Supporting evidence is pretty much essential especially if you aim to have your claim decided on the paperwork rather than having to go through a face to face assessment.
Evidence could be from
- your GP
- an MS nurse
- a neurologist
- a physiotherapist
- a bowel and bladder / continence nurse (or doctor/surgeon)
- a rehabilitation specialist
- a social work care plan
- your carer (even your partner or a friend if they spend regular time caring for you)
- your FES clinic
- photographs of adaptations made to your home and aids you use regularly
- anybody else you see in a professional or non professional capacity who can verify your care and mobility needs
If the only evidence you have is old but is very clear about your diagnosis (I’m assuming progressive MS as it’s more likely you’d see a neurologist regularly if you’re RR) then it is still valid. For example, if you have a letter from 10 years ago that says you have progressive MS and perhaps are 6.5 on the EDSS, you are unlikely to have improved from there. But if you’ve got old documentation that is less clear cut, then try to get something new between now and getting your PIP form. Unless you already have the form. Don’t delay sending your form while you get evidence.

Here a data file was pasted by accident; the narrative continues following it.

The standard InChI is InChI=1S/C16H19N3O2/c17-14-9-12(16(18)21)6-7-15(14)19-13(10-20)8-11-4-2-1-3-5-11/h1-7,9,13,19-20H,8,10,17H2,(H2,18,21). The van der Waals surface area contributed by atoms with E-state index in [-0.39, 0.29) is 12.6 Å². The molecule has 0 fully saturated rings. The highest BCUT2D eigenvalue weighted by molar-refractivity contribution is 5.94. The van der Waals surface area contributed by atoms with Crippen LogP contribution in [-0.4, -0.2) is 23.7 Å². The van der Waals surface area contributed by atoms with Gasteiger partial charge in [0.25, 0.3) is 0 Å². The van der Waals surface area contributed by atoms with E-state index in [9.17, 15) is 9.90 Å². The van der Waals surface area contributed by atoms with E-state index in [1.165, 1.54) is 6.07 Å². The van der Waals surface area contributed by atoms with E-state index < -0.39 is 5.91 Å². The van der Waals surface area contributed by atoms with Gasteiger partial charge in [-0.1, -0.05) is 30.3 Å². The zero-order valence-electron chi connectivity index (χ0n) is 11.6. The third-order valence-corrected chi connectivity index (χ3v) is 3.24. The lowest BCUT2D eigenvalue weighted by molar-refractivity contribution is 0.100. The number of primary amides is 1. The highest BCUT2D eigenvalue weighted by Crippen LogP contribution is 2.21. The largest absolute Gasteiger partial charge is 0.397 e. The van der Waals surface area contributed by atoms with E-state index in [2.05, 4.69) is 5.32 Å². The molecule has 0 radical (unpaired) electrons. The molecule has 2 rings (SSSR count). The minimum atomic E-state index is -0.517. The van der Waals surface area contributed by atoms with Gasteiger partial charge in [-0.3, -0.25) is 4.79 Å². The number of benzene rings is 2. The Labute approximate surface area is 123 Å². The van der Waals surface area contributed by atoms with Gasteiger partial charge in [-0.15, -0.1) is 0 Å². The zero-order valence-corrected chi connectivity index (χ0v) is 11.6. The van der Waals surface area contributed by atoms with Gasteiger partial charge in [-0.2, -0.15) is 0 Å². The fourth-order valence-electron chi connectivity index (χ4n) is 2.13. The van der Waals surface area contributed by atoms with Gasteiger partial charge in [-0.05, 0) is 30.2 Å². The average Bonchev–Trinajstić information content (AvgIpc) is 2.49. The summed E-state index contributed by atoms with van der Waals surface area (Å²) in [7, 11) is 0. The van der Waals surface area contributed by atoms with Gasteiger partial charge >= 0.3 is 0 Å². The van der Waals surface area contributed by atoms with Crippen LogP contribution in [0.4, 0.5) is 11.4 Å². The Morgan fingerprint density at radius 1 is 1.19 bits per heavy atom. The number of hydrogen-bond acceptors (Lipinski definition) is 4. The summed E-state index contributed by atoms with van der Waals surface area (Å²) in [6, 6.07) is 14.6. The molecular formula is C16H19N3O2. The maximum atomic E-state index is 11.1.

Whatever you use, you can send a separate page detailing your evidence, what it is, who it’s from, what it says about your care and mobility needs and how it relates to descriptors. Ie, spell out to the assessor how the evidence is relevant.
Ultimately, if you don’t have / can’t get any documentation, or if what you send isn’t clear enough, you may well have to have a face to face assessment. That’s not the end of the world. It just gives you a bit more stress, that you could do without!